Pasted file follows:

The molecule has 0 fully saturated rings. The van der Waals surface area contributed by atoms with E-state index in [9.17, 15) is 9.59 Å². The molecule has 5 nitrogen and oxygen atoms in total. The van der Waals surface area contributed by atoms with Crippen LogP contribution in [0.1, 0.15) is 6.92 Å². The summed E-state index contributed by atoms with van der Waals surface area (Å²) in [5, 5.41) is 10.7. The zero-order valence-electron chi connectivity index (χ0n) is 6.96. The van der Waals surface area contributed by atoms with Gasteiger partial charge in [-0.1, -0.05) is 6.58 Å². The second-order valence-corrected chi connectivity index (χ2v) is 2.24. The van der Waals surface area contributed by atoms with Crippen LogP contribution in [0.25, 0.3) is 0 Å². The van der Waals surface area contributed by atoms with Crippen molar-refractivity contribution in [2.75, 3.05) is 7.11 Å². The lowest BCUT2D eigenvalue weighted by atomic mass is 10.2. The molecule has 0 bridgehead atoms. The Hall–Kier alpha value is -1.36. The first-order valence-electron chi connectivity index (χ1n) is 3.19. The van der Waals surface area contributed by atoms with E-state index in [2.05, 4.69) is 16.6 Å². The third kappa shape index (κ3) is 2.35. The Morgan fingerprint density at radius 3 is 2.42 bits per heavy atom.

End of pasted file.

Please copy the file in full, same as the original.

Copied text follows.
The molecule has 0 fully saturated rings. The van der Waals surface area contributed by atoms with E-state index in [9.17, 15) is 9.59 Å². The molecule has 5 nitrogen and oxygen atoms in total. The van der Waals surface area contributed by atoms with Crippen LogP contribution in [0.1, 0.15) is 6.92 Å². The summed E-state index contributed by atoms with van der Waals surface area (Å²) in [5, 5.41) is 10.7. The zero-order valence-electron chi connectivity index (χ0n) is 6.96. The van der Waals surface area contributed by atoms with Gasteiger partial charge in [-0.1, -0.05) is 6.58 Å². The second-order valence-corrected chi connectivity index (χ2v) is 2.24. The van der Waals surface area contributed by atoms with Crippen LogP contribution in [0.25, 0.3) is 0 Å². The van der Waals surface area contributed by atoms with Crippen molar-refractivity contribution in [2.75, 3.05) is 7.11 Å². The lowest BCUT2D eigenvalue weighted by atomic mass is 10.2. The molecule has 0 bridgehead atoms. The Hall–Kier alpha value is -1.36. The first-order valence-electron chi connectivity index (χ1n) is 3.19. The van der Waals surface area contributed by atoms with E-state index in [2.05, 4.69) is 16.6 Å². The third kappa shape index (κ3) is 2.35. The Morgan fingerprint density at radius 3 is 2.42 bits per heavy atom.